NASA Asteroid-Sampling Mission to Help Gauge Impact Threat

OSIRIS-REx at Asteroid Bennu
An artist's concept of the OSIRIS-REx spacecraft near asteroid Bennu (previously known as 1999 RQ36). (Image credit: NASA Goddard Space Flight Center)

The extremely close flyby of Earth of a 150-foot asteroid on Friday (Feb. 15) has cast a spotlight on the danger of asteroid impacts to our planet, a threat that an upcoming NASA mission aims to investigate.

This week's asteroid close encounter will occur on Friday at 2:24 p.m. EST (1924 GMT), when the asteroid 2012 DA14 has a close encounter with Earth. The asteroid will NOT hit the Earth, but it will fly within 17,200 miles (27,700 kilometers) closer than the ring of communications and navigation satellites high above the planet.

Conceptual image of OSIRIS-REx. (Image credit: NASA/Goddard/University of Arizona)

NASA and scientists around the world will track asteroid 2012 DA14 closely with radar and other instruments to learn more about its composition, spin and other details. But to truly understand asteroids enough to develop effective countermeasures to avoid future impacts, NASA needs actual pieces of the space rocks, and that's where NASA's new OSIRIS-REx mission comes in.

Set to launch in 2016, OSIRIS-REx is an unmanned mission to collect samples of the potentially dangerous near-Earth asteroid 1999 RQ36, which is nearly 1,500 feet (457 meters) wide, and return them to Earth. Not only will this effort collect samples of the space rock, but it will also gather the best measurements to date of the small forces that act on asteroids and make them tricky to track.

There are more than 1,300 space rocks that NASA classifies as "potentially hazardous asteroids." These objects measure at least 150 yards (about 140 meters) across and have orbital paths that bring them close to Earth's orbit. [Can Killer Asteroids Be Steered Away? (Video)]

"Asteroids move at an average of 12 to 15 kilometers per second (about 27,000 to 33,000 miles per hour) relative to Earth, so fast that they carry enormous energy by virtue of their velocity," OSIRIS-REx mission deputy principal investigator Edward Beshore of the University of Arizona, Tucson, said in a statement. "Anything over a few hundred yards across that appears to be on a collision course with Earth is very worrisome."

While it’s thought that chances of an impact are slim, it is difficult to predict the orbits of these objects with a comforting amount of certainty. That is in part because Earth's gravitational pull changes an asteroid's path as it approaches the planet. There are also other small forces continuously altering its orbit, scientists say.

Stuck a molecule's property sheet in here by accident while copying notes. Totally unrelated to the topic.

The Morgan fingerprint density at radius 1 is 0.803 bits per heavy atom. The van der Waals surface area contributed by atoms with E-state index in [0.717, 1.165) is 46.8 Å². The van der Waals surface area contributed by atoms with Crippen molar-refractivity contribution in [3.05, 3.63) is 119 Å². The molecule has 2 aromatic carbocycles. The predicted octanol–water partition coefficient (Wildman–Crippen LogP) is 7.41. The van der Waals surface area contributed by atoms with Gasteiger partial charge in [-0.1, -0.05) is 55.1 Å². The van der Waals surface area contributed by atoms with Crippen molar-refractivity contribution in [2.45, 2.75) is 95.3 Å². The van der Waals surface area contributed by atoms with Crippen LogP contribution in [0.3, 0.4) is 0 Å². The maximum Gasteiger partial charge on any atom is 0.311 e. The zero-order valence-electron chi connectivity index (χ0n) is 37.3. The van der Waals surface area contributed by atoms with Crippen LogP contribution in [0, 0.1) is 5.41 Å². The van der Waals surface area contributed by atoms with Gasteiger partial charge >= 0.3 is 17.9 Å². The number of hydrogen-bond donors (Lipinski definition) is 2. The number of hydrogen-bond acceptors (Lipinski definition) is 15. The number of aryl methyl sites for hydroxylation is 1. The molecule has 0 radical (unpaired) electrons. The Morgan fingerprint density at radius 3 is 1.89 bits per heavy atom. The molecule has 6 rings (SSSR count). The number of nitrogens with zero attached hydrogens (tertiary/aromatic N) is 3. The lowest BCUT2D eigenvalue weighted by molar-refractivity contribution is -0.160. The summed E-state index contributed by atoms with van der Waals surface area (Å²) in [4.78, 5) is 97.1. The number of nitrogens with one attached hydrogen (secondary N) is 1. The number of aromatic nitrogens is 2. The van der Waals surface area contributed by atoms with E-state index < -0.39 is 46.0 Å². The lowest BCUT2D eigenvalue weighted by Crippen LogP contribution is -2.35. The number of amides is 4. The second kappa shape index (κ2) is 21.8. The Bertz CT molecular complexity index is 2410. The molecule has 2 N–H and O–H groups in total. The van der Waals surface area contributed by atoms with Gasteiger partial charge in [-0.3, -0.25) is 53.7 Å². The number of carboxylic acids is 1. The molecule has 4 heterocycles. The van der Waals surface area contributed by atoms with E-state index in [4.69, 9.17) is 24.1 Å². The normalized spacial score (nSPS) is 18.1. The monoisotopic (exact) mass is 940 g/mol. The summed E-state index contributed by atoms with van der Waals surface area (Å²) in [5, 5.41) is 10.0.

"The most significant of these smaller forces is the Yarkovsky effect — a minute push on an asteroid that happens when it is warmed up by the sun and then later re-radiates this heat in a different direction as infrared radiation," Beshore said. OSIRIS-REx stands for Origins-Spectral Interpretation-Resource Identification-Security-Regolith Explorer.

The asteroid 1999 RQ36, or RQ36 for short, has one of the highest known probabilities of slamming into Earth, a 1-in-2,400 chance of impact late in the 22nd century. Even more unsettling, a study released last year found that the space rock's path around the sun had been altered by about 100 miles (160 km) over the previous 12 years due to the Yarkovsky effect.

"We expect OSIRIS-REx will enable us to make an estimate of the Yarkovsky force on RQ36 at least twice as precise as what's available now," said Jason Dworkin, OSIRIS-REx project scientist at NASA's Goddard Space Flight Center in Greenbelt, Md. 

"What we want to be able to do is create a model that says okay if you give me an asteroid of this size, made of this composition, with this kind of topography, I can estimate for you what the Yarkovsky effect will be," Beshore explained in a Feb. 7 statement from NASA. "So now I can probably come up with a better notion of what to expect from other asteroids that I don't have the good fortune to have a spacecraft around."

OSIRIS-REx, which will arrive at RQ36 in 2018 and orbit the asteroid until 2021, will be the United States' first asteroid sample-return effort and only the second mission in history to bring back samples from a space rock. Japan's Hayabusa spacecraft successfully returned tiny grains of the asteroid Itokawa to Earth in June 2010.

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Megan Gannon Contributing Writer

Megan has been writing for Live Science and since 2012. Her interests range from archaeology to space exploration, and she has a bachelor's degree in English and art history from New York University. Megan spent two years as a reporter on the national desk at NewsCore. She has watched dinosaur auctions, witnessed rocket launches, licked ancient pottery sherds in Cyprus and flown in zero gravity on a Zero Gravity Corp. to follow students sparking weightless fires for science. Follow her on Twitter for her latest project.